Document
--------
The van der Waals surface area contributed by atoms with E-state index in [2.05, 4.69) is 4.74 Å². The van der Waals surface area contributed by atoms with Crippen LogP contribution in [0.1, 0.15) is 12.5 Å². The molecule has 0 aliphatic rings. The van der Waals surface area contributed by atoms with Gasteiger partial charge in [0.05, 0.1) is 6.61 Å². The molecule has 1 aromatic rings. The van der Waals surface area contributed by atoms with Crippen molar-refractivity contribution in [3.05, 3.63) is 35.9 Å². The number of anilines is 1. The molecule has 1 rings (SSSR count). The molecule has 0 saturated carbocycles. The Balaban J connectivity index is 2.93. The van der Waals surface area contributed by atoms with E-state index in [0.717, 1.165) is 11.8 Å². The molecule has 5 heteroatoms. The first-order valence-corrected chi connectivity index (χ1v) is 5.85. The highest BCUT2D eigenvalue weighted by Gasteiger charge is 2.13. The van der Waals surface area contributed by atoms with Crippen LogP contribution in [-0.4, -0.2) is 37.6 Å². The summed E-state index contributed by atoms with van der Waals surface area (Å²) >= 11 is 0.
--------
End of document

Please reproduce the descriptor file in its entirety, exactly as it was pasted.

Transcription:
The van der Waals surface area contributed by atoms with E-state index in [2.05, 4.69) is 4.74 Å². The van der Waals surface area contributed by atoms with Crippen LogP contribution in [0.1, 0.15) is 12.5 Å². The molecule has 0 aliphatic rings. The van der Waals surface area contributed by atoms with Gasteiger partial charge in [0.05, 0.1) is 6.61 Å². The molecule has 1 aromatic rings. The van der Waals surface area contributed by atoms with Crippen molar-refractivity contribution in [3.05, 3.63) is 35.9 Å². The number of anilines is 1. The molecule has 1 rings (SSSR count). The molecule has 0 saturated carbocycles. The Balaban J connectivity index is 2.93. The van der Waals surface area contributed by atoms with E-state index in [0.717, 1.165) is 11.8 Å². The molecule has 5 heteroatoms. The first-order valence-corrected chi connectivity index (χ1v) is 5.85. The highest BCUT2D eigenvalue weighted by Gasteiger charge is 2.13. The van der Waals surface area contributed by atoms with Crippen LogP contribution in [-0.4, -0.2) is 37.6 Å². The summed E-state index contributed by atoms with van der Waals surface area (Å²) >= 11 is 0.